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Allergic Diseases

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Funded Research Programs

The causes, pathogenesis, diagnosis, treatment, and prevention of asthma and allergic diseases are major areas of emphasis for NIAID-funded programs.

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For more information about these programs, contact daitinfo@niaid.nih.gov.

Allergen and T-Cell Reagent Resources for the Study of Allergic Diseases

In 2005, NIAID sponsored a workshop on the future of immunotherapy for allergic diseases. One of the recommendations of the panel was to "expand chemical characterization of known and novel allergens." As a result, in fiscal year 2007 NIAID awarded two contracts for the identification, development, and validation of T-cell allergen epitopes (parts of allergens that T cells bind to) from a variety of clinically important allergens that are involved in diseases such as asthma, allergic rhinitis (hay fever), and food allergy.

The findings of these research contracts are deposited into the Immune Epitope Database, a comprehensive, publicly available database, and are used to define a set of immunological reagents to be employed by the research community in the study of allergic diseases.

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Asthma and Allergic Diseases Cooperative Research Centers (AADCRCs)

The AADCRCs are the cornerstone of NIAID efforts to promote multidisciplinary basic and clinical research focusing on the immunological basis, pathobiology, diagnosis, treatment, and prevention of asthma and allergic diseases. The original program, established in 1971, was the first targeted program to promote research in the field of asthma and allergic diseases. Over the years, the centers have conducted groundbreaking research on key aspects of asthma and allergic diseases. These include the central role of immunoglobulin E (IgE) antibodies in allergy and asthma, the role of eosinophils and mast cells (both types of immune cells that can release histamine) in allergic inflammation, the role of leukotrienes (signaling molecules that trigger contractions in the smooth muscles lining the windpipe), and the importance of indoor allergens and ambient air pollution in asthma.

Current basic and clinical research of the AADCRCs aims to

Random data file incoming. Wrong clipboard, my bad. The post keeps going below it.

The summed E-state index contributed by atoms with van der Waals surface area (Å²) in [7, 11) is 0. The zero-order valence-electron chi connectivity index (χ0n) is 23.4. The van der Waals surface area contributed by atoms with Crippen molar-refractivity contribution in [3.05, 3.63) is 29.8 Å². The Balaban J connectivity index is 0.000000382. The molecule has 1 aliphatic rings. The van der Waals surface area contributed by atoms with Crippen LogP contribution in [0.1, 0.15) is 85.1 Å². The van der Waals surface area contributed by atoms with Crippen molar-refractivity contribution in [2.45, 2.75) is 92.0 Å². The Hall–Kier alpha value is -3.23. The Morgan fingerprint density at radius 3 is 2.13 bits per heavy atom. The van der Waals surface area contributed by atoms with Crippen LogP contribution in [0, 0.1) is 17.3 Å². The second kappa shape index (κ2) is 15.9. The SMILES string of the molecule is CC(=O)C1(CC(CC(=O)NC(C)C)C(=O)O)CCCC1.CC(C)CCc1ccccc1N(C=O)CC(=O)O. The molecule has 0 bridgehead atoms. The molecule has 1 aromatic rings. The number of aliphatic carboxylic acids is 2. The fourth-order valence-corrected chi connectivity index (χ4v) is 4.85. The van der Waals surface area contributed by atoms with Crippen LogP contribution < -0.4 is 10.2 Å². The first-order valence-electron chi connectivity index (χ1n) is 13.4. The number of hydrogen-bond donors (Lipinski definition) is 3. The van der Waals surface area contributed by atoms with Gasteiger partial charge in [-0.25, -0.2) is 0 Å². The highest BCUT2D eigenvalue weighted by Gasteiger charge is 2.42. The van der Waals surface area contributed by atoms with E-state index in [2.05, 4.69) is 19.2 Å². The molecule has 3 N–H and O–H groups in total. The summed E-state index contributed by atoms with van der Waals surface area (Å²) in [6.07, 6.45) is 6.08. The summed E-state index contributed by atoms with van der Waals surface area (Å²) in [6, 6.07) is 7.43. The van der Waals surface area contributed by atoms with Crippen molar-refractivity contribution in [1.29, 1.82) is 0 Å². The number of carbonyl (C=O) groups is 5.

• Investigate the role of the immune system in the development, treatment, and prevention of asthma and allergic diseases
  • Determine how infections and immune responses to infections may contribute to the development or worsening of asthma and allergic diseases
  • Describe how various types of immune cells are affected in asthma and allergic diseases
  • Understand the role that pollution and environmental allergens may play in the development and worsening of asthma
  • Examine the immunologic basis of food allergy and development of tolerance to foods

Read more about NIAID AADCRCs.

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Atopic Dermatitis Research Network (ADRN)

NIAID established the Atopic Dermatitis and Vaccinia Network (ADVN) in 2004 to better understand why some people with atopic dermatitis (AD, also known as eczema) are at a high risk for a life-threatening infection when vaccinated with weakened vaccinia virus, which is used to vaccinate against smallpox.

In 2010, the ADVN was recompeted with expanded goals and renamed the Atopic Dermatitis Research Network (ADRN). This network consists of the following two components:

  1. A combined clinical and animal consortium, led by Donald Leung, M.D., Ph.D., of National Jewish Health, Denver, Colorado, and composed of 10 research institutes across the United States
  2. A statistical and data coordinating center, led by Gloria David, Ph.D., of Rho, Inc., Chapel Hill, North Carolina, to support the efforts of the ADRN program

The ADRN continues and expands on work initiated by the ADVN to understand host defense mechanisms and immune system responses to viral and bacterial skin infections in healthy individuals and people with AD. Clinical research and closely related animal research examine the following:

  • Defense mechanisms of the skin, both immune defenses and skin barrier function
  • Immune changes during disease development
  • Genetic variants that contribute to the development and severity of AD
  • Susceptibility to colonization and infection by bacteria including Staphylococcus aureus and methicillin-resistant S. aureus (MRSA)
  • Susceptibility to infection by viruses, including herpes simplex virus and vaccinia virus
  • Vaccine responses among individuals with AD

Learn more about the ADRN.

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Consortium of Food Allergy Research (CoFAR)

CoFAR was established in fiscal year 2005 to support clinical research on food allergy. It was renewed in FY 10 to continue several promising clinical studies from the original consortium and expanded to include research on the genetic causes underlying food allergy and the mechanisms of food allergy-associated eosinophilic esophagitis (EoE).

The following are the goals of the expanded CoFAR: